The EESC welcomes and supports the Commission's initiative to anticipate the review of the Regulations on European venture capital funds (EuVECA) and European social entrepreneurship funds (EuSEF). The EESC believes that such a regulation can promote the establishment of a capital markets union. The EESC suggests that in order to expand participation in such investment funds, the hitherto very restrictive access criteria, as well as other restrictive conditions, to be significantly relaxed; the Committee proposes to increase the involvement of non-institutional investors and considers it equally important to create an environment in which the financing objectives of social investment funds can develop.
Research and Innovation - Related Opinions
The EESC encourages the Commission to pursue its efforts to develop policy proposals aimed at promoting the creation of innovative and high growth firms. These policy proposals should strengthen the single market, reinforce the clusters and ecosystems in which innovative start-ups are created, develop the equity component of the European capital markets, encourage an academic agenda focusing on jobs for the future and minimise the cost and red tape involved in starting a new entrepreneurial venture.
While welcoming the existence of the Horizon 2020 program, the EESC is worried that funding for research into Societal Challenges has been significantly reduced. Moreover, the EESC is exceedingly concerned about the large disparities between Member States in terms of national funding for research and innovation.
Europe is facing complex challenges calling for renewed social and economic models. To deliver progress, growth and wellbeing in Europe, a shift towards an innovation-based economy is needed. The EESC therefore calls on the European Commission to develop a policy framework to support these new business models emerging. The EESC calls on the Commission in the upcoming review of the Single Market strategy, due in 2017, to fully incorporate these new business models, and suggest new measures in this direction. It is crucial that Member States and the European Institutions fully recognise and promote "fairer" business models, which are centred on delivering innovation for social development by integrating social impact measurement in parallel to reporting economic progress.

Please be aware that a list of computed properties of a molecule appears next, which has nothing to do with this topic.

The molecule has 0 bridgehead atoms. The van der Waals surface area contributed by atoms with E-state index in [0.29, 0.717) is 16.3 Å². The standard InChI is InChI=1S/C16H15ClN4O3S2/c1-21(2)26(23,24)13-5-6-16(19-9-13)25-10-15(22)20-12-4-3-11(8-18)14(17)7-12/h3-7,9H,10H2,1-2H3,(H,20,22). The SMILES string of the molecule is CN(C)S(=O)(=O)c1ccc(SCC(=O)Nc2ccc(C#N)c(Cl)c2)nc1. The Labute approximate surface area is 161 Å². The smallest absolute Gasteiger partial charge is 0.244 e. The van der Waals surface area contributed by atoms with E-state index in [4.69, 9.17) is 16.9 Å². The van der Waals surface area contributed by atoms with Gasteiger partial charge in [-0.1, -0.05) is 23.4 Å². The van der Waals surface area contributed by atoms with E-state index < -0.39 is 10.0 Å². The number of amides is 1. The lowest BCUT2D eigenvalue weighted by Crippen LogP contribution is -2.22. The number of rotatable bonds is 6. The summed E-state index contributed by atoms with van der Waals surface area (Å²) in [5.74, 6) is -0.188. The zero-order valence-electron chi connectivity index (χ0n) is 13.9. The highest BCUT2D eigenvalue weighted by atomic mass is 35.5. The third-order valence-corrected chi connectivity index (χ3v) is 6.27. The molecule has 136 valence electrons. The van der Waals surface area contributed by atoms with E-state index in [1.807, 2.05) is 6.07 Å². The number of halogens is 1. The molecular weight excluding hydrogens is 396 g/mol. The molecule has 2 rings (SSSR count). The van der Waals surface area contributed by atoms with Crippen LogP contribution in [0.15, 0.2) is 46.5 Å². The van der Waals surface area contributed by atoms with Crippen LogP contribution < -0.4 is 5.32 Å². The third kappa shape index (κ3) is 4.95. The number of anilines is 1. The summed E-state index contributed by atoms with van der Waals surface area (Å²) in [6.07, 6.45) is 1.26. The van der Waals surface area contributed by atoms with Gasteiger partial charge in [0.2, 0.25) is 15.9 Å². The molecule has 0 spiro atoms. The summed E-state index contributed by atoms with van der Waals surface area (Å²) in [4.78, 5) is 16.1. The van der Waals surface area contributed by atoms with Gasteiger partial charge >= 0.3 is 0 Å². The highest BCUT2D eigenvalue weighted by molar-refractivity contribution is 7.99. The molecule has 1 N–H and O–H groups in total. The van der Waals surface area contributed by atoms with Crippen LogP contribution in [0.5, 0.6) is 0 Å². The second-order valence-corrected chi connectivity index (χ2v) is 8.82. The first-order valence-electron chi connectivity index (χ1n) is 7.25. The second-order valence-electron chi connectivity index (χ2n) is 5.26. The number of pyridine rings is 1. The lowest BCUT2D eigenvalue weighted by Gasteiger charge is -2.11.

The EESC reiterates its firm commitment to an Energy Union and a European energy dialogue. It supports optimal implementation of the SET Plan, which can be achieved through a joint, consistent approach involving the cooperation of energy policy stakeholders, cooperation between States, an efficient internal energy market and the consolidation and better coordination of energy research and innovation programmes. The added value of the SET Plan will derive from better coordination and a new system of governance for the European energy system. The most important task is the technical and scientific development of technologies and innovation, and the promotion of factors that encourage new ideas and concepts.
Following the Baltic, Danube and Adriatic Ionian Regions, the Alpine space was the fourth to adopt its macro-regional strategy on 28 July 2015. The EESC welcomes the EU Strategy for the Alpine Region and sees it as an element of value added for the Alpine area as well as a driver for development that can nurture the competitiveness and cohesion of Europe as a whole.
The Economy for the Common Good model proposes the transition towards a "European Ethical Market" which will foster social innovation, boost the employment rate and benefit the environment, for example through using indicators of wellbeing and social development beyond the GDP such as the Common Good Product and the Common Good Balance Sheet. The EESC considers that the Economy for the Common Good model is conceived to be included both in the European and the domestic legal framework and demands from the European Commission, in the framework of the upcoming renewed CSR strategy, to make a qualitative step in order to reward (in terms of public procurement, access to external markets, tax advantages, etc.) those enterprises that can demonstrate higher ethical performance.
3D printing, in combination with the internet, robotics and open-source software, will result in a new industrial revolution with profound implications over the coming years for national economies, business models and education.
3D manufacturing – better known as 3D printing – is a process that uses digital "blueprints" to produce three-dimensional products and parts. It is also referred to as "additive manufacturing". A wide variety of materials are commonly used in this process: bioplastics, gypsum, gold, etc. Particular attention should be paid here to the origin of products. There are unprecedented opportunities in this field for businesses.